• Hey, Sharon. Thanks for commenting. I usually have no trouble titling a story, but this one went through three before I fell upon SAVAGE CINDERELLA. One of my characters used the term to describe Brinn and one of my early critique partners suggested it as the title. Ironically, once I retitled it, the story started placing in contests. I guess a few others agreed with you:-)

  1. Thank you for describing your process!
    As a pantser myself, I am grateful for some direction in finding my way out of a first draft and into a finished story.
    I’m excited to check out Savage Cinderella. It sounds like a great story!

    • Glad to help, Kirsten. The downside of being a pantser is that we can easily write ourselves into a corner. That’s where a bit of plotting and taking a step back periodically to make sure we’re on track and heading in the right direction. Whatever you’re process, there’s nothing that compares to writing “The End”. Happy writing!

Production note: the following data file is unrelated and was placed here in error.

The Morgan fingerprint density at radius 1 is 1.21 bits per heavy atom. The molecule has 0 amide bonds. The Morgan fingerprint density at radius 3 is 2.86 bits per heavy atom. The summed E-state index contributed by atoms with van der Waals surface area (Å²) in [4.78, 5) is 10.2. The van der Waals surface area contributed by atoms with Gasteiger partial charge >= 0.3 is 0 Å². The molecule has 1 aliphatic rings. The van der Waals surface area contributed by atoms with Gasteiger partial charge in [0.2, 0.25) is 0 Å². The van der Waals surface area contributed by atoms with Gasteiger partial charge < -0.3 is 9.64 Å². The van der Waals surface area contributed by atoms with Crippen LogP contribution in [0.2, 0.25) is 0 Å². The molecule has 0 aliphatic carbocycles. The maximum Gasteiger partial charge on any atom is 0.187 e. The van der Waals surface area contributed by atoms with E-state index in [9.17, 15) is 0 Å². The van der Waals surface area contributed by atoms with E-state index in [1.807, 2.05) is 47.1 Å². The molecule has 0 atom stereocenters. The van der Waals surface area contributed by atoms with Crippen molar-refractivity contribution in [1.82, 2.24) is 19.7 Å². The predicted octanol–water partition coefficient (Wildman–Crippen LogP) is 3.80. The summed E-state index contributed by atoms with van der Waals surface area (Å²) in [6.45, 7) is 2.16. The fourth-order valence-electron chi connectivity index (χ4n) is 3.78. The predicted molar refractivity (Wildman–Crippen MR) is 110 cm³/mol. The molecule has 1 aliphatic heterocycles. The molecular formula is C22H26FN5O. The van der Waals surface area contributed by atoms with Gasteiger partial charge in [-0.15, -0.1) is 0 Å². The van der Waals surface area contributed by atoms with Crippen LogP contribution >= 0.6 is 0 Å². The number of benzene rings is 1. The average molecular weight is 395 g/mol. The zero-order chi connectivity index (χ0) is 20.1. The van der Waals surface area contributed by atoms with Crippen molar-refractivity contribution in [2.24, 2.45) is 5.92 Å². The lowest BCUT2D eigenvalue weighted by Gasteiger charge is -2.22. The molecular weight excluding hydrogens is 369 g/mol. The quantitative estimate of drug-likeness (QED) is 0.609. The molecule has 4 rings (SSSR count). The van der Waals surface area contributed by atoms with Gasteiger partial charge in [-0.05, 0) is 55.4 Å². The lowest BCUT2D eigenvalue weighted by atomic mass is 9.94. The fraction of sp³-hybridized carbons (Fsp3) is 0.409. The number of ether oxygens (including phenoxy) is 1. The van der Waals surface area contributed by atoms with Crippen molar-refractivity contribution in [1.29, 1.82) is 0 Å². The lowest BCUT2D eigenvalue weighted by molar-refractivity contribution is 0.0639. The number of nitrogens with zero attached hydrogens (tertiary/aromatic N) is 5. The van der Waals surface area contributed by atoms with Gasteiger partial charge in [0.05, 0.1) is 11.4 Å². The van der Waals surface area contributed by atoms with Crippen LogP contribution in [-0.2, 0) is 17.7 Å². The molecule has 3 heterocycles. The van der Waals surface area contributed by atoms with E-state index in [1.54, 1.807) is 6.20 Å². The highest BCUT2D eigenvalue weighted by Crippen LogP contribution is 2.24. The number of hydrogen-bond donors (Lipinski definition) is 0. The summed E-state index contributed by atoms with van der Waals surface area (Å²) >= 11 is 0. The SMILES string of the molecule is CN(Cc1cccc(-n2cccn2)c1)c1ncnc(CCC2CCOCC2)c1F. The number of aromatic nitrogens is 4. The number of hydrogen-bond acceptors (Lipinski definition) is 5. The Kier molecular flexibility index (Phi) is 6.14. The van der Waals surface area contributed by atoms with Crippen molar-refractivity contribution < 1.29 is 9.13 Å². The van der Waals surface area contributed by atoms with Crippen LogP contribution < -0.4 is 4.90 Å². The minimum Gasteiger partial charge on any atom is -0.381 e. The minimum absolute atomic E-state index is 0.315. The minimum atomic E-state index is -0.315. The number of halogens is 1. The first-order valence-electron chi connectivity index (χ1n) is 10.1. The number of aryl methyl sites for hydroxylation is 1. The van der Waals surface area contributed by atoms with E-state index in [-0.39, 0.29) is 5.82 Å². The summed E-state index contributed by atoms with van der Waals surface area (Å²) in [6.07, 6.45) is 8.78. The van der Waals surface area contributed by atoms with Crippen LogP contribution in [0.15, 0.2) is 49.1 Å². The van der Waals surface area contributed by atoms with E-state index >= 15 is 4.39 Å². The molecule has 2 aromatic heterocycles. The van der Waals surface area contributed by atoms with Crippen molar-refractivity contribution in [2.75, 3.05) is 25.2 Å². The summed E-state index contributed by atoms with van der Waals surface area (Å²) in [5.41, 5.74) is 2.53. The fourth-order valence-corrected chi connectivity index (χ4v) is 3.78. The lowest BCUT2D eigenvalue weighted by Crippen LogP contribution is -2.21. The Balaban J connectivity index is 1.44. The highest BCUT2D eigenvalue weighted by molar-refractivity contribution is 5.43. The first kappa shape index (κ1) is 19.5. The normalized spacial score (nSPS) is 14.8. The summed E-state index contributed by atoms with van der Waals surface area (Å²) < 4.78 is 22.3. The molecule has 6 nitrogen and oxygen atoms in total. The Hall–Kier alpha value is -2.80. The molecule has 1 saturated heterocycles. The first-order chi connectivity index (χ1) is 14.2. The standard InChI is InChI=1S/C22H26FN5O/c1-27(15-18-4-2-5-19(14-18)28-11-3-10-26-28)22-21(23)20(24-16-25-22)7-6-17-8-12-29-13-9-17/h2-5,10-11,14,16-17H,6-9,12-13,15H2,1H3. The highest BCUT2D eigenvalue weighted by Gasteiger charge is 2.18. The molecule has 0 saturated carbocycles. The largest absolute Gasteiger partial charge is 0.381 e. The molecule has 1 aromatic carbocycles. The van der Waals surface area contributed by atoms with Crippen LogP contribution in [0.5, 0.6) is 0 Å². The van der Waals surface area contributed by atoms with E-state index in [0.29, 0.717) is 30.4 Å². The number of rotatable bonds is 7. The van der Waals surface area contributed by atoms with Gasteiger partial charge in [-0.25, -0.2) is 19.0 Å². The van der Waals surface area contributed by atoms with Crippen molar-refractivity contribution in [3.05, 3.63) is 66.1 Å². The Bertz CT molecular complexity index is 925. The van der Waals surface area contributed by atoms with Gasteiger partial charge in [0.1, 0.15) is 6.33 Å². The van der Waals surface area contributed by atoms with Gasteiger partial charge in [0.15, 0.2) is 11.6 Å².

2. Recovering pantser- that’s awesome! 🙂 I’m a disciple of writer Larry Brooks. If you’ve never heard of him I highly recommend checking out

    Larry’s book Story Engineering literally rocked my world.

    Super cool story premise. I love YA! Thanks for the peek into your world. 🙂

  3. Goodness, I finally made it here! I tried to visit your blog unsuccessfully in the past. Great interview, Jamie! I “think” I’m a panster but lately…Idk WHAT I am! lol. Good to know I’m not alone 🙂

    • Hi Tuere. Thanks for chiming in. Better late than never, I say. I think most of us, after a little experience in the writing world become a hybrid mix of plotter and pantsers. We might fall naturally to one side or the other, but eventually we find a balance with what works to keep us most productive. And…um…no…you’re not alone:-)